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Conan: The Definitive Collection by Robert…

Conan: The Definitive Collection

by Robert E. Howard

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I first read the stories of Conan the Barbarian over thirty years ago, in the Lancer/Ace paperback versions that included stories by his creator Robert E. Howard as well as new tales by Lin Carter and L. Sprague de Camp. The Lancer/Ace editions presented the Conan stories in the order of the fictional barbarian's life, and traced his progress from thief to king. For my Classics Challenge, I wanted to read only the original stories by Howard, and in the order they were first published, so I chose a Kindle edition that included all 18 stories as published in Weird Tales magazine from 1933 to 1938.

The 18 tales move back and forth through the timeline of Conan's life, but that wasn't as jarring as I thought it would be. In fact, it felt just as Robert E. Howard described in a letter to P.S. Miller in March of 1936:

"In writing these yarns I've always felt less as creating them than as if I were simply chronicling his adventures as he told them to me. That's why they skip about so much, without following a regular order. The average adventurer, telling tales of a wild life at random, seldom follows any ordered plan, but narrates episodes widely separated by space and years, as they occur to him."

Those "widely separated" narrated episodes are classics in the heroic fantasy genre, influencing countless writers, for good or ill. This definitive collection contains stories from every stage of Conan's career: thief, pirate, mercenary, king. In over 800 pages, the muscular barbarian from the north with "volcanic blue eyes" and a black "square cut mane" faces giant apes, alien gods, and sorcerers brought back from the dead, to say nothing of the many scantily-clad women he encounters.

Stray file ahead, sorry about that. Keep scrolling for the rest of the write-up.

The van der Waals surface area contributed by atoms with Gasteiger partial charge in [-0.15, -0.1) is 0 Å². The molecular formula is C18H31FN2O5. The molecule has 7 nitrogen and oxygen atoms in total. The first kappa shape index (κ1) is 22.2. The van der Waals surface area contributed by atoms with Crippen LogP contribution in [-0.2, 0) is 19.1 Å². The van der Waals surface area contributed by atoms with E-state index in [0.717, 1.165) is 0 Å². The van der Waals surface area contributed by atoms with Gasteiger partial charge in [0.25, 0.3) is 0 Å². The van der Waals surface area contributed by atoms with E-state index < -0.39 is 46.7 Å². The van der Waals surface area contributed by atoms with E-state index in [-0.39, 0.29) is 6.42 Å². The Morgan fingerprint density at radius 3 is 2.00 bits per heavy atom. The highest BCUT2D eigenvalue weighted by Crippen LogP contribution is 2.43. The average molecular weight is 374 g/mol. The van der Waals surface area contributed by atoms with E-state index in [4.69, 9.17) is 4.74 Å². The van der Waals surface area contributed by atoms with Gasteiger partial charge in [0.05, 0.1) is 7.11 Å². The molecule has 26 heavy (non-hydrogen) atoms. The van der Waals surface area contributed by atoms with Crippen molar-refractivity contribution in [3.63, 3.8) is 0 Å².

Taken as a whole, these are dark tales with dark settings. But behind these stories lies a philosophy that hearkens back to the Romanticism of the early 19th century: "Romanticism was characterized by its emphasis on emotion and individualism as well as glorification of all the past and nature, preferring the medieval rather than the classical." Much of that is evident in this collection. The thematic thread running through the Conan stories is a disdain for civilization and a preference for freedom, nature and simplicity. Conan succeeds because he is powerful, direct, and fiercely independent.

I think it is fair to say that he is the kind of character that could only have arisen in America. He may be a rogue, but he is a virtuous rogue, that quintessentially American character. He is cut from the same cloth as the fallen private eye of film noir, or the lone gunfighter with the heart of gold.

After reading the Conan stories in their "pure" form--unedited and in order of publication--I have to say that I have mixed feelings about them. I love the exotic settings, the way Howard is able to create an eerie atmosphere so efficiently, and the action-oriented plots. But the stories do get repetitive after awhile, especially when read continuously. And while I appreciated Howard's criticism of the hypocrisy and phoniness of modern life, I grew tired of the repetitive violence, the stereotyped women, and the episodic plots. A better way to read them is probably to take one story a week or maybe one a month. Even then, however, they portray an ideal and a philosophy that I think does damage to the heart of America if left unchecked. Perhaps the way to view the Conan stories is as an entertaining corrective to the passionless routine that modern life can sometimes become. ( )
  nsenger | Dec 7, 2016 |
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